To help in the erection of the observatory, six sailors were sent in from the Minneapolis, and all hands, astronomers and sailors, worked each day from early morning till late at night, building piers, erecting telescopes with houses to shelter them, mounting spectroscopes, and fixing up a meteorological observatory. After the carpenters and machinists had finished their work of construction, it was necessary for the scientists to focus and adjust, to see that everything was in good working order, and to make trial photographs. A few days before the eclipse the party increased in size to thirty-five, officers and sailors having come up from the ship for the purpose of assisting in the observations. Frequent drills were held in order to familiarize each one with his part and thus to be sure that everything would go right and that no precious seconds would be wasted at the time of the eclipse.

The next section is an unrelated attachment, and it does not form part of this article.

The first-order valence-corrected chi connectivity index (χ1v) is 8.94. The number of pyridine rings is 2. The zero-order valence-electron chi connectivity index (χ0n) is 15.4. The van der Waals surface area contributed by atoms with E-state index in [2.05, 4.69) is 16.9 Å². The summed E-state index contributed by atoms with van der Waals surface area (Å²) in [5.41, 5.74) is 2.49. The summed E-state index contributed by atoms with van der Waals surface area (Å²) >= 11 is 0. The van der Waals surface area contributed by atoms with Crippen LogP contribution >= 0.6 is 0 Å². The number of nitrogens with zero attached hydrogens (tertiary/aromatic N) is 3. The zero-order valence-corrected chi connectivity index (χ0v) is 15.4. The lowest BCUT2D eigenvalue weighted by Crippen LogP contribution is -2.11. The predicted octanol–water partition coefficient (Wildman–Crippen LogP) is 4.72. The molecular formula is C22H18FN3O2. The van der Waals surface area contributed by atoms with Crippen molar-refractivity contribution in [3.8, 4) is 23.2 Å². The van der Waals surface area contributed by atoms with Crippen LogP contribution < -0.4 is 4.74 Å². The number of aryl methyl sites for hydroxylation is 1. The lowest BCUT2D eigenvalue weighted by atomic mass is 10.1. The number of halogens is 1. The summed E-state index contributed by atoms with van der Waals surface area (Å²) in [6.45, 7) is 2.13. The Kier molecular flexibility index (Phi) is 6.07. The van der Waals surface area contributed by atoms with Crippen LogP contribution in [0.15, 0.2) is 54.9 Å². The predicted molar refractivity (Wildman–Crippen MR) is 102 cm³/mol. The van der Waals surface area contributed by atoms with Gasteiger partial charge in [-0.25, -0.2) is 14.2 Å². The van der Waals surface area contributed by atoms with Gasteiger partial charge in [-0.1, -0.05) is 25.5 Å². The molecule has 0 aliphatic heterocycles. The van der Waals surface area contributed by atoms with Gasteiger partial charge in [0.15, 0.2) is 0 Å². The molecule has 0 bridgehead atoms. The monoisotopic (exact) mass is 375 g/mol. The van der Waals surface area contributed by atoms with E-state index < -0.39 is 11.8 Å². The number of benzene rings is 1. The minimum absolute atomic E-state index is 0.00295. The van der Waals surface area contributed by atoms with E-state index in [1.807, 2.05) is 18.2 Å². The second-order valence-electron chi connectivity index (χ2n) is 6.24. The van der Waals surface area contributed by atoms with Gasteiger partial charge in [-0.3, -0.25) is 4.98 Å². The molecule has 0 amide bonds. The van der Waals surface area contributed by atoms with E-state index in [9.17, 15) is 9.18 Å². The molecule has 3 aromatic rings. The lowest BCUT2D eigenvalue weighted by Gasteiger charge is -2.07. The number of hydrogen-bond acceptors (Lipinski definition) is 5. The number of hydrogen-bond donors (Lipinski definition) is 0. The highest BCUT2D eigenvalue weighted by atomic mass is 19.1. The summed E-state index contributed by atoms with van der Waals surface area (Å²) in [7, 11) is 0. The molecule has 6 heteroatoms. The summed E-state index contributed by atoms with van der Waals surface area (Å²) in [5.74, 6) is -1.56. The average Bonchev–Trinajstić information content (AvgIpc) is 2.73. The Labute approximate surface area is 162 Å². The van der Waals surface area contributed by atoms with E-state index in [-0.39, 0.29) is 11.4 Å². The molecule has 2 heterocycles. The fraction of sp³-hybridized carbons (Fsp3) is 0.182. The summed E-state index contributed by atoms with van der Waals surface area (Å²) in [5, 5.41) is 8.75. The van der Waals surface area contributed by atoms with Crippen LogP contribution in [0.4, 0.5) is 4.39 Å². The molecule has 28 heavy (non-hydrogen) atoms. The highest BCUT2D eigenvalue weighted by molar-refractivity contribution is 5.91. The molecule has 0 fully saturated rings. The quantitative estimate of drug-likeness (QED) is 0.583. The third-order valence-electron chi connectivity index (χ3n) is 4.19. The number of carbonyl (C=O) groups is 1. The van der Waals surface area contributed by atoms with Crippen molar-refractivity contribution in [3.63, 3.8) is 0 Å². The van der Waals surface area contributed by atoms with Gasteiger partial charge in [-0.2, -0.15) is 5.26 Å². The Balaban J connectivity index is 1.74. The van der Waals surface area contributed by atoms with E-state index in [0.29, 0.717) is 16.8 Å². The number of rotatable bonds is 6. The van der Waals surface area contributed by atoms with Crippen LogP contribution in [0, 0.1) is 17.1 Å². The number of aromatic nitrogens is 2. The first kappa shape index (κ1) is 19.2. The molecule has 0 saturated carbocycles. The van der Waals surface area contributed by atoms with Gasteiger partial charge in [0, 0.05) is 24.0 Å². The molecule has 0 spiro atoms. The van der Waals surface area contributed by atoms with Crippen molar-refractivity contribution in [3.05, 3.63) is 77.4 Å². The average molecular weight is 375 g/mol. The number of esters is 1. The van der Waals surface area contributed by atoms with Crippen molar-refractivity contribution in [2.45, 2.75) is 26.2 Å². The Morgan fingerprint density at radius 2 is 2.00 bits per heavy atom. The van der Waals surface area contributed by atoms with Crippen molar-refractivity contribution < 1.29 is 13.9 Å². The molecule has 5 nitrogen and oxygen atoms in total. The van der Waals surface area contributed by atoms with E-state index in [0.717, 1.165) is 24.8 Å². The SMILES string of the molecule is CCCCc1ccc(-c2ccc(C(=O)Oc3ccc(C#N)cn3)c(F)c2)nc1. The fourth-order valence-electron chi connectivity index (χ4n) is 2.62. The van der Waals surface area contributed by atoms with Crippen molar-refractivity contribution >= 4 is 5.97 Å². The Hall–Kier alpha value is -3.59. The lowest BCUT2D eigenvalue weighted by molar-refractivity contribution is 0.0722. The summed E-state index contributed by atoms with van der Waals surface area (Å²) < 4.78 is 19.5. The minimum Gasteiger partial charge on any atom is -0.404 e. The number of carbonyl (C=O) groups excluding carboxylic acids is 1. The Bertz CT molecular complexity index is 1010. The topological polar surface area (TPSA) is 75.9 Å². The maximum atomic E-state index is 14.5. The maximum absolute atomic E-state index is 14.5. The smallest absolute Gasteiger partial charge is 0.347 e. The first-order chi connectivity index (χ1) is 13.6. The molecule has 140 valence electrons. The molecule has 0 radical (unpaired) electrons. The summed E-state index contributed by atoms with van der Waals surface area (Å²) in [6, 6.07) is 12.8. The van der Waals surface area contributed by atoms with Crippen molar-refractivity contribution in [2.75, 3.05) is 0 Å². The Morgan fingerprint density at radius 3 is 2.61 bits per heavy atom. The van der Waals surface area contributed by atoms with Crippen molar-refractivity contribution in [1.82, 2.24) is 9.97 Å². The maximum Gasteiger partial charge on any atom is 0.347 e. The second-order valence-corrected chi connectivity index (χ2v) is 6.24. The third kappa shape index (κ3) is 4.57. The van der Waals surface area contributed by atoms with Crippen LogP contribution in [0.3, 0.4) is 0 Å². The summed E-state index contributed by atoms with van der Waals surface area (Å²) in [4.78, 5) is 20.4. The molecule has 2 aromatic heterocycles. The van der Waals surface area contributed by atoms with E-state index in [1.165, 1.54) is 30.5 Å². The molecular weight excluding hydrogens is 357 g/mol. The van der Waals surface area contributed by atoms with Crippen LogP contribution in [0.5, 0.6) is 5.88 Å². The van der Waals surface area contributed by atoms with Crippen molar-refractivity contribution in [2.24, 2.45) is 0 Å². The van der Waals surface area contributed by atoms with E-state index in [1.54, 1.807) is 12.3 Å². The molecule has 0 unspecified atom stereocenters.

There are certain things about the sun of which we still know very little: for instance, our information of the corona does not go very far. This wonderful halo, without doubt the most beautiful of all natural phenomena, can be seen only when the sun's light is totally eclipsed. As long as there is a slight trace of the sun's disc to be seen, its light is so overpowering that the corona is obliterated; but the instant the moon completely covers it up, there flashes out instantaneously the gorgeous crown of light to view which is well worth traveling thousands of miles. At this eclipse the corona lasted for three minutes and forty-five seconds, and almost with the first reappearance of the sun it was gone. Although this crown must be at all times around the sun, astronomers have not yet become expert enough to make it visible without an eclipse. The shape of the corona, too, is peculiar in that it is in some manner connected with the number of spots on the sun. When there are very few spots, the corona is winged out on either side along the sun's equator, while in the years that the spots are many, the streamers run out at all angles and the corona is more or less square in shape. We have known for more than fifty years that there is some close bond between the number of spots and the amount of magnetism in the earth. This terrestrial magnetism is evidenced through changes in the compass needle, in frequent magnetic 'storms' and in the beautiful northern lights. The sun spots are thus the seat of some great solar activity of whose exact nature we are at present not sure. Moreover, the sun is not sending to the earth a constant amount of heat. Very recent observations in Washington show that these solar fluctuations are followed very closely by variations in temperatures all over the earth. Whether these newly discovered variations in the sun's heat are connected with the spots on the sun, or not, it is too early to say, but it may not be outside the bounds of possibility to be able in the future to forecast the great variations in our earthly temperatures from observations on the sun. We realize, then, the importance of